Treasuries are clearly trending lower and MBS clearly are not.  Even since hitting the low 2's after the initial rapid moves lower in yield during early August, Treasuries have CONTINUED to trend down in yield, and with each passing day, that fact becomes clearer and clearer.  The other fact is more painful, and that is that MBS have continued to confirm they're dealing with concrete ceilings overhead, not absolutely unbreakable but certainly frustrating in the short term.  What will it take to break them?

First of all, let's take a visual look at what we're talking about, below is an intermediate term chart of 10yr yields, the recent trend is evident.  (we also threw in the technical 2.06 mentioned yesterday for continuity and comparison)

But that trend is perhaps a bit short for a confirmed downtrend.  So if we take a look at other trendlines suggested by past action as well as internal trendlines in the most recent downtrend, we find that that all lie along the same slope...  10's have essentially been trending lower in yield all year

How have MBS navigated the same waters?  Before we get to the chart, a few things should be mentioned.  First of all, we wouldn't expected MBS to be able to keep pace with Treasury benchmarks into the steepest rally in history.  Time and again we've referenced that Treasuries will be the primary beneficiary of a "risk-off" trading environment and only with TIME and DECREASED VOLATILITY could MBS be expected to close the gap.  But they're not....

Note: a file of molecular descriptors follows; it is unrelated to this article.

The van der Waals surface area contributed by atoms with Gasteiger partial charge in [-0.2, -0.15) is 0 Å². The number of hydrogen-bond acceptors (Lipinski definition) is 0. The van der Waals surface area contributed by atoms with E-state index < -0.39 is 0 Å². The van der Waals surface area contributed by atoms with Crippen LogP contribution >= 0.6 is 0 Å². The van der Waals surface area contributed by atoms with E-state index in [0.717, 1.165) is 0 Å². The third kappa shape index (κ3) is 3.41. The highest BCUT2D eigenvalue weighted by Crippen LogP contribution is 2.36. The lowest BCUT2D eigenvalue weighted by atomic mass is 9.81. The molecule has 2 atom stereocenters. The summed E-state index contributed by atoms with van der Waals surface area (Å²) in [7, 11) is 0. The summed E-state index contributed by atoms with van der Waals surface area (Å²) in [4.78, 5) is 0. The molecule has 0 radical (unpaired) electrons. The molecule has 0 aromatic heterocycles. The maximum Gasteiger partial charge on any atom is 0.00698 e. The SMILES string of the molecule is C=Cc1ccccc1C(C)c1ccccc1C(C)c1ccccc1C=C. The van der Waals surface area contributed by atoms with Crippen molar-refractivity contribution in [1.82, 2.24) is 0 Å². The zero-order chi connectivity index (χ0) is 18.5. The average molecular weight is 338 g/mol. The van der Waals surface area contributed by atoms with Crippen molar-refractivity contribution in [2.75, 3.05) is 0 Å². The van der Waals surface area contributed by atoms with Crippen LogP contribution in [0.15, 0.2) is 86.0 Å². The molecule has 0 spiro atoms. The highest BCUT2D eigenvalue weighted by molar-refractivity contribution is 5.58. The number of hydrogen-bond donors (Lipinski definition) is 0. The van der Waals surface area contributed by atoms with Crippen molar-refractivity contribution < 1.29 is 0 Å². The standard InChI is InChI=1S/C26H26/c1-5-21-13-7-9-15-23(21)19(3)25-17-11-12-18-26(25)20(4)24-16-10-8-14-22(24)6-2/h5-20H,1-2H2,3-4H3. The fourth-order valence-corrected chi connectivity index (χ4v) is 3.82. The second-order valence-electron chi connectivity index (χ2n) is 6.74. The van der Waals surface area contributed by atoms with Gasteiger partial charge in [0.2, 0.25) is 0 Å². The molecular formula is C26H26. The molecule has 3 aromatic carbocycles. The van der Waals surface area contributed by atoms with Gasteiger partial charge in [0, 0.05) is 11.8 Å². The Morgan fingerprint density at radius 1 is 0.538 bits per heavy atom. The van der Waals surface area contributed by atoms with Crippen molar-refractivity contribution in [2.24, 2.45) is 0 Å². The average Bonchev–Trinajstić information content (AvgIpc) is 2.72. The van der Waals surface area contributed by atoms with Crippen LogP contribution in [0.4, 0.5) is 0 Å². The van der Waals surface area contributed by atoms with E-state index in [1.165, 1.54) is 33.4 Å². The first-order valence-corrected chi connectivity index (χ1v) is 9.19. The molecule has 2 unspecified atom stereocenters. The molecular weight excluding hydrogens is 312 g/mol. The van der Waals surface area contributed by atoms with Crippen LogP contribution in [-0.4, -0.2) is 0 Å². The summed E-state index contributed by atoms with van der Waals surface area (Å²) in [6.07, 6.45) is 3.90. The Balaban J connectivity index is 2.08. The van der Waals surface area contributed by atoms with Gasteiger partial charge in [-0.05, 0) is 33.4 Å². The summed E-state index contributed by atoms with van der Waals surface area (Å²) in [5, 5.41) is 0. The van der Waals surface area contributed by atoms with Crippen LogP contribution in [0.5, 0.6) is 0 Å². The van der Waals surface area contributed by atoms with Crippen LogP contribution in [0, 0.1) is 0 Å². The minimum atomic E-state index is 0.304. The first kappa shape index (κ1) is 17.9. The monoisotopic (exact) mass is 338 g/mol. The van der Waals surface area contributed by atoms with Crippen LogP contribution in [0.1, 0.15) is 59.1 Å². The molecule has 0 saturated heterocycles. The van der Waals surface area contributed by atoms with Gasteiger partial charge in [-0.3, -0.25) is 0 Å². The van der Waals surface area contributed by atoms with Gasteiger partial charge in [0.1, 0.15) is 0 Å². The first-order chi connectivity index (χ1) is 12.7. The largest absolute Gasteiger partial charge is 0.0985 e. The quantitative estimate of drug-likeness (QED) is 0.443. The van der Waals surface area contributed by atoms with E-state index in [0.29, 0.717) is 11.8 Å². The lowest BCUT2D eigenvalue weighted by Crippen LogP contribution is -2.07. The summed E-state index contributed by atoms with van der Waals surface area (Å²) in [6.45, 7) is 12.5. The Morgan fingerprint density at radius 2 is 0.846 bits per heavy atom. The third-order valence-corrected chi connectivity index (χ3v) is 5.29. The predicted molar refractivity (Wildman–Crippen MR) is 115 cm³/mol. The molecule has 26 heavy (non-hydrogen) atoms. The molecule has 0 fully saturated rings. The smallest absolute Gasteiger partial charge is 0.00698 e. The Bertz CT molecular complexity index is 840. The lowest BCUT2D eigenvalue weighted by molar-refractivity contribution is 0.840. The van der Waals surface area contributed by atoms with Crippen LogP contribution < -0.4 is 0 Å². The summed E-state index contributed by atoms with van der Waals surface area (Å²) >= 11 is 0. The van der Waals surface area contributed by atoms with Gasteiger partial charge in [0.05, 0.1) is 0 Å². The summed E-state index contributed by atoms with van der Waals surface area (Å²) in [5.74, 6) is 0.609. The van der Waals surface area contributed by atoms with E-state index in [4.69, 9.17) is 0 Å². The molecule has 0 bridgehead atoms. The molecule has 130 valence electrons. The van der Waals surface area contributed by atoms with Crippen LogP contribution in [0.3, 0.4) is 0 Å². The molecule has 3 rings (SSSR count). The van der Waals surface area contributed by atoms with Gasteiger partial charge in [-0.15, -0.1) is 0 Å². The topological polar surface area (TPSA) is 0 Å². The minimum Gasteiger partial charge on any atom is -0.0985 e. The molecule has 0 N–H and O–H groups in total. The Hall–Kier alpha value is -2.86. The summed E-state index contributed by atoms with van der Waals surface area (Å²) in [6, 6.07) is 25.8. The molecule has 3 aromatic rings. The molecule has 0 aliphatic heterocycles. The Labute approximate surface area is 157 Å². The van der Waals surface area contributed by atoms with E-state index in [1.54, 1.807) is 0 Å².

Ok ok ok... so that's 4.0's.  Maybe we could argue that as yields get lower, 4.0's begin to lose favor to 3.5's (negative convexity - falling interest rates make 4.0's more likely to be paid off early vs 3.5's, thus keeping a lid on rising prices).  So is it only 4.0's that are hitting this ceiling as negative convexity pushes the active market down into 3.5's?  Not even close:

Ok, so negative convexity is apparently not the culprit here.  And 4.0's "losing favor to 3.5's" isn't an issue in terms of there being more of a market for 3.5's because there IS NO MARKET for 3.5's!!!  At least not as far as new TBA-MBS originations are concerned. But the hope is that this might change, and with it, the concrete ceilings could have their only legitimate chance of crumbling.  We should know more about this next week after the current crop of MBS have settled and we're rolled over to the next month's coupons.  But for now, the current rally has been too far, too fast for MBS to be able to keep up.  If they did, it would/could create more problems for the industry than the mere frustration of feeling like "rates aren't low enough."